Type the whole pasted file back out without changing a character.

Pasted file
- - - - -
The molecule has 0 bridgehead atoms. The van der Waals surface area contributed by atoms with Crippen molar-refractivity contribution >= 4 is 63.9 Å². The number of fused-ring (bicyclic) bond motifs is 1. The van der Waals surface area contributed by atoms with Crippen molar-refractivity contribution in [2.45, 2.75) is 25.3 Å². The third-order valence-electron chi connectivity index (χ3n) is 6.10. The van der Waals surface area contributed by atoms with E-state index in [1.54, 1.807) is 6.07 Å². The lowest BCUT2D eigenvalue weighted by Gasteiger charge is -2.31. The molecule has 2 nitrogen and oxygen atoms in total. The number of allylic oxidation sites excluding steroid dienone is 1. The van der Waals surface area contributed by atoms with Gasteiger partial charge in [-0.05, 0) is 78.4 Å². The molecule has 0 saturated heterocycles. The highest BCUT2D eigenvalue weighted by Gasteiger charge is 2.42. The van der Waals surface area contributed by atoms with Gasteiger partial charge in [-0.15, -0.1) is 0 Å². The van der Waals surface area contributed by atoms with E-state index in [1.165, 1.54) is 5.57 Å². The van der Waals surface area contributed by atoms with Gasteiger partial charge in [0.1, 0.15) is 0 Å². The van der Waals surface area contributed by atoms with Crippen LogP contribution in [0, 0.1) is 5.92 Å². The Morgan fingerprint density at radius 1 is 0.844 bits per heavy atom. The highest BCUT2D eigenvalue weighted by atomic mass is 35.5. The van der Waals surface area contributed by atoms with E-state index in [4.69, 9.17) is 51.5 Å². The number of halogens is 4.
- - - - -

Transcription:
The molecule has 0 bridgehead atoms. The van der Waals surface area contributed by atoms with Crippen molar-refractivity contribution >= 4 is 63.9 Å². The number of fused-ring (bicyclic) bond motifs is 1. The van der Waals surface area contributed by atoms with Crippen molar-refractivity contribution in [2.45, 2.75) is 25.3 Å². The third-order valence-electron chi connectivity index (χ3n) is 6.10. The van der Waals surface area contributed by atoms with E-state index in [1.54, 1.807) is 6.07 Å². The lowest BCUT2D eigenvalue weighted by Gasteiger charge is -2.31. The molecule has 2 nitrogen and oxygen atoms in total. The number of allylic oxidation sites excluding steroid dienone is 1. The van der Waals surface area contributed by atoms with Gasteiger partial charge in [-0.05, 0) is 78.4 Å². The molecule has 0 saturated heterocycles. The highest BCUT2D eigenvalue weighted by Gasteiger charge is 2.42. The van der Waals surface area contributed by atoms with Gasteiger partial charge in [-0.15, -0.1) is 0 Å². The van der Waals surface area contributed by atoms with E-state index in [1.165, 1.54) is 5.57 Å². The van der Waals surface area contributed by atoms with Gasteiger partial charge in [0.1, 0.15) is 0 Å². The van der Waals surface area contributed by atoms with Crippen LogP contribution in [0, 0.1) is 5.92 Å². The Morgan fingerprint density at radius 1 is 0.844 bits per heavy atom. The highest BCUT2D eigenvalue weighted by atomic mass is 35.5. The van der Waals surface area contributed by atoms with E-state index in [4.69, 9.17) is 51.5 Å². The number of halogens is 4.